By Chris Oldwood

Overload, 28(158):24, August 2020

Mind your language! Chris Oldwood recounts a Stack Overflow comment that got him thinking.

When Stack Overflow sprang up way back in mid-2008 it seemed like a game changer for the industry. Even for someone like me who had already earned a few stripes as a programmer by struggling with the craft through the use of product documentation, journals, books, web sites, CIS & CiX forums, etc. I found much to like about the innovative format as it promised to raise the signal-to-noise ratio to much higher levels. At that time I was also making the switch from a career spent entirely in the native world to the managed one of .NET, so felt I would be in a good position to provide help to those new to the place I was leaving behind while drawing on the expertise of those already ahead of me on the path to my new destination.

Of course, I didn’t reckon on the volume of people out there who also appeared eager to help out but apparently didn’t need to either eat or sleep! I was never expecting to reach the dizzying heights of ‘reputation’ achieved by the likes of Stack Overflow’s most famous respondent – Jon Skeet – but I felt chalking up a few answers would at least give me something else to raise my profile and give any potential future employers one more reason to prefer me over someone else.

It’s funny how things work out. It’s now over 10 years since I joined and yet I’m still to reach even the 1,000 mark. Consequently, it’s rare I visit the site and get a notification saying I’ve earned some more points or received a comment to one of my answers. Hence when I visited recently and found a little badge on my inbox, I was expecting good news; I never for a moment expected a comment from someone suggesting that one of my answers was incredibly condescending and that I was blaming the questioner for their own predicament.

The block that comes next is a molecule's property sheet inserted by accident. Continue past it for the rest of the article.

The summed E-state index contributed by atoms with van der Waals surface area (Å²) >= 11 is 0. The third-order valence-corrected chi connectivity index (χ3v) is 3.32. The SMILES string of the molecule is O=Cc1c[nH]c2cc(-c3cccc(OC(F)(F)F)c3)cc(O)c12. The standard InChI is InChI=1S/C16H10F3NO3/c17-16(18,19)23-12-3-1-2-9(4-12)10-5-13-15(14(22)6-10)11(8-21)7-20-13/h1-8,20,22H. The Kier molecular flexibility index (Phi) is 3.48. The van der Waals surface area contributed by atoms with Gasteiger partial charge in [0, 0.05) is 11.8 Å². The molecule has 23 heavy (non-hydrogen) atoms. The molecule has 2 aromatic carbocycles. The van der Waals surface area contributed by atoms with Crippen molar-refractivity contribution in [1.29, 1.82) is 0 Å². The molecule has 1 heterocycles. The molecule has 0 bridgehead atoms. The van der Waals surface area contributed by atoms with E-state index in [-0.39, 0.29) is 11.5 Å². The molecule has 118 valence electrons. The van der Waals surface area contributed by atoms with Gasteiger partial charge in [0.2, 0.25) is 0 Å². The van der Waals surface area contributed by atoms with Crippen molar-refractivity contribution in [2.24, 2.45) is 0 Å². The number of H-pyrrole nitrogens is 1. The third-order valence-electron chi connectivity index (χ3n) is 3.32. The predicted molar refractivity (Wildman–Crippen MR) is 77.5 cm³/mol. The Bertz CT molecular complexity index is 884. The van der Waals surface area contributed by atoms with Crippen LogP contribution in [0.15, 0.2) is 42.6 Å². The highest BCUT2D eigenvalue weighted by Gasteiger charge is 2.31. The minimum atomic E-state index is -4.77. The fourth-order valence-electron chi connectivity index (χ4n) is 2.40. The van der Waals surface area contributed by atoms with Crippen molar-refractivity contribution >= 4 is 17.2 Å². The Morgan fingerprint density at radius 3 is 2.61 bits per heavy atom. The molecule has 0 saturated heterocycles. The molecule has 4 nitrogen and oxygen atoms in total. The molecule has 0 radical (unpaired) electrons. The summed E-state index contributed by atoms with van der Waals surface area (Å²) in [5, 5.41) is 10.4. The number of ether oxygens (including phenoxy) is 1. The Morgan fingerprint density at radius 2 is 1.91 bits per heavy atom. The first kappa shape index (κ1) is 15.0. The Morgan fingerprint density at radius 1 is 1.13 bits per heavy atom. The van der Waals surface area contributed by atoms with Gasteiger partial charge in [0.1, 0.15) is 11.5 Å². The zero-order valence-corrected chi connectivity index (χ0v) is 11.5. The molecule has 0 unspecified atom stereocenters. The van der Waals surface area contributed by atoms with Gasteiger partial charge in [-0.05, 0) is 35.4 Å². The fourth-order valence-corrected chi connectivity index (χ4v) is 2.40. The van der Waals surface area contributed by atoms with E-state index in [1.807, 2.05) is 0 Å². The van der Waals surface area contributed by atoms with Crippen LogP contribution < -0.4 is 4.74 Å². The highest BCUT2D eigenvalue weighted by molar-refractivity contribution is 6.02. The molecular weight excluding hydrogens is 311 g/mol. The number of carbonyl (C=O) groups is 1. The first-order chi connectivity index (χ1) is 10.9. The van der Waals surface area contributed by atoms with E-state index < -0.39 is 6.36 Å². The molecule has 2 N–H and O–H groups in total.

Being a programmer with a bit of mileage, I probably don’t google things much less frequently than anyone else but years of skim reading articles, blog posts, and forum messages has meant that I’ve found it easy to skip over the ‘noise’ and focus on whether or not the answer is likely to be of interest. As a consequence, I’ve become ignorant of the kinds of problems that have caused a number of people to suggest that Q&A sites like Stack Overflow are not as welcoming or as helpful as they purport to be. Given their reliance on contributions from the general public, such as myself, that means some portion of the blame almost certainly lies with the attitudes of us programmers who have chosen to offer our time and expertise to help others out. In more recent years, I’ve made a conscious effort to try and learn more about the subtle ways that people denigrate others, so I was unprepared to discover that I might have ended up on the wrong side of the tracks.

It’s all too easy when challenged to go on the defensive and find ways to brush off the accuser as someone who’s clearly made no effort to understand what you’ve said and just needs to ‘get over themselves’. The somewhat passive-aggressive nature of the comment didn’t really encourage me to immediately take the issue seriously whereas the apparent ‘injustice’ did mean I felt the need to investigate further. I followed the notification, which (curiously) had taken 9 months to deliver, and re-read whatever it was I said back in 2010 that had caused offence [Oldwood10]: